“I’ve never been interested in running after audiences.”
That’s the Santa Fe Chamber Music Festival’s artistic director, Marc Neikrug, commenting last week on 2011’s festival programming. He makes it sound simple: “I just present the best music in impeccable performances. That’s all.” If he can do that consistently, year after year (Neikrug is in his 14th season in the job), he’ll have the absolute trust of his clientele, he says. And the man is positive that he’s got it.
The Festival, now entering its 39th season, never lacked for heaping platefuls of meat-and-potatoes fare: lots of Ludwig, lashings of baroque-co-co, generous hunks of Schubert and Schumann and Papa Brahms. Twentieth-century music was never off the menu. People still talk about the long-ago Shostakovich quartet cycle; last year, Jeremy Denk’s explication/recital featuring Charles Ives’ gnomic Concord Sonata made an enormous impression.
What about the really, really new stuff? I did a quick and dirty scan of this season’s offerings over the Festival’s 80-some concerts and eventually raised a quizzical eyebrow. Baroque and classical works: 21. No surprise there. Early Romantic pieces: 22. Again, no big deal. Late Romantic works: fewer than expected—just over a dozen. Twentieth century: about 15.
But the big surprise arrived when I glanced over the contemporary category (granted, an elusive term). Fifteen pieces including premieres, many composed within the past 10 years by names like Penderecki, Takemitsu, Eötvös, Golijov, Ligeti—more than likely a Festival record for recent music. The season includes co-commissions from Christopher Rouse, Marc-André Dalbavie and Sean Shepherd, who’ll all be on hand for pre-performance talks.
Be not afraid, conservative chamber fans. None of the 15 composers specializes in wild-and-wooly atonality or serialism or Reichian repetition.
The Rouse/Dalbavie/Shepherd pieces I’ve been listening to make their effect through often brilliant musical juxtaposition and thoughtful use of traditional means. Rouse has been called a neo-Romantic; Dalbavie’s “Sonnets” for countertenor and orchestra is easy to love. But then like Neikrug’s own compositions—his Clarinet Quintet premieres this summer—these recent offerings are calculated to expand, nonviolently, the Festival’s musical horizon. When I asked Neikrug if an Elliott Carter or Milton Babbitt fest might be forthcoming, he just closed his eyes and mouthed “Noooo.”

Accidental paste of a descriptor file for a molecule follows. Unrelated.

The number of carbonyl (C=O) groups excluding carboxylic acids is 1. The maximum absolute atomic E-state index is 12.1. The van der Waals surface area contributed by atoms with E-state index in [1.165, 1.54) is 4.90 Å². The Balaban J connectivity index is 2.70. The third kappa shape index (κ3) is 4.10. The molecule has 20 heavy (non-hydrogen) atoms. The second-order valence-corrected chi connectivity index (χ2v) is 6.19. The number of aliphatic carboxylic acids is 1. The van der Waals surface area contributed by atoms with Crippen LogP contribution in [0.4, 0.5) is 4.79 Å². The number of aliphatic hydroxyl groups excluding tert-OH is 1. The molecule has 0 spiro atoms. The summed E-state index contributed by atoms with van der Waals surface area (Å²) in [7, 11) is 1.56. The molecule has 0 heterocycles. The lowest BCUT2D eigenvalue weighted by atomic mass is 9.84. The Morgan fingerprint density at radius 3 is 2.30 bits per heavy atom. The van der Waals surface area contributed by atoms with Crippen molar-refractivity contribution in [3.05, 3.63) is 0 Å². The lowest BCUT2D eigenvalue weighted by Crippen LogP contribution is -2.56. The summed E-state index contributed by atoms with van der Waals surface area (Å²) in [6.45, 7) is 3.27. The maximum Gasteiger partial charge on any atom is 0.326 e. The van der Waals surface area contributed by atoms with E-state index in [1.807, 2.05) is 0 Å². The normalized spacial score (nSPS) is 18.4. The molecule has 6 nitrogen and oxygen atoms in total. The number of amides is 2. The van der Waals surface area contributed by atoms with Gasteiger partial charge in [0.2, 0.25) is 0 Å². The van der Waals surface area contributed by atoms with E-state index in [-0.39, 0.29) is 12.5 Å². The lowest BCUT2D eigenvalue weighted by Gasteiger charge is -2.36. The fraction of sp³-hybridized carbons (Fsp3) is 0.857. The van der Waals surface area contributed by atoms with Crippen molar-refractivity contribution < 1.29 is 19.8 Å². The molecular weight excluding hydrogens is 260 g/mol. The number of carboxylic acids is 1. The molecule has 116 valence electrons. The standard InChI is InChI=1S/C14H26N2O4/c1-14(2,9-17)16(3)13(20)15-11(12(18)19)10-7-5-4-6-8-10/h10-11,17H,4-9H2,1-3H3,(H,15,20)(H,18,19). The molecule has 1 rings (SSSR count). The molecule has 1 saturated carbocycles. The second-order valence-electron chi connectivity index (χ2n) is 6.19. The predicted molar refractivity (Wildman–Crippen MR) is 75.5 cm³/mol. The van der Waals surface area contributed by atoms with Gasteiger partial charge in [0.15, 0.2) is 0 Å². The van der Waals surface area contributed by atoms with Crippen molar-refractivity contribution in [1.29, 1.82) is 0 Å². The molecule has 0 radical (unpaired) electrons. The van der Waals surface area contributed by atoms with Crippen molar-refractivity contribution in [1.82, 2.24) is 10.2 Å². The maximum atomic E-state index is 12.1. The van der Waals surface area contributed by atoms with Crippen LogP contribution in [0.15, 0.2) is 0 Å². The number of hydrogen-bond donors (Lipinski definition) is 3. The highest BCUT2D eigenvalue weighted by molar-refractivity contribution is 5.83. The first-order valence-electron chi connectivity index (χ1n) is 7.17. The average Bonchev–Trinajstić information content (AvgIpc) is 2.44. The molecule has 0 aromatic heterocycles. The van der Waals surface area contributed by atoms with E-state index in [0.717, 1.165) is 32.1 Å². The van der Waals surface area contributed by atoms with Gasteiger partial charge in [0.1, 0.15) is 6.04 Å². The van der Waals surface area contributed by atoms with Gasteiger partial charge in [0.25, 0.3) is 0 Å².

There’s much to savor on the traditional side of the menu, as well. I’d cite, not quite arbitrarily, any of the Festival’s popular noon concerts, including Kuok-Wai Lio’s Mozart/Schubert piano recital on July 19 and Denk’s Bach/Ligeti/Beethoven recital on Aug. 2. Among the generously designed evening concerts, look for artist-in-residence Dawn Upshaw singing Golijov’s “Ayre” on July 31/Aug. 1; the Shepherd/Staniland/Dalbavie program on Aug. 12; the complete Beethoven piano trios on Aug. 17/18; the Bartók Sonata for Two Pianos and Percussion on Aug. 22, the season’s final concert. And I can’t stop there.
In a more mundane mood, I asked about the SFCMF’s bottom line at a critical time for arts organizations. Says Neikrug, “2007 was our best year in history. So far we’re running ahead of that. We’re doing fine.” But both he and Executive Director Steven Ovitsky keep a sharp eye on ticket sales. Neikrug goes on to comment on SFCMF’s broader role: its decades-long influence upon the US summer chamber music scene.
“When we got started in 1973, there was Marlboro and not much else. We were pathfinders. Now, the music world understands our role as model for so many summer festivals throughout the country.” He adds, “We’re living proof that they can succeed. But SFCMF set the direction. It was just a matter of saying loud and clear: We can do this.”
Santa Fe Chamber Music Festival
Sunday and Monday, July 17 and 18
Solo Piano Recital
Tuesday, July 19
Through Aug. 22
St. Francis Auditorium
107 W Palace Ave.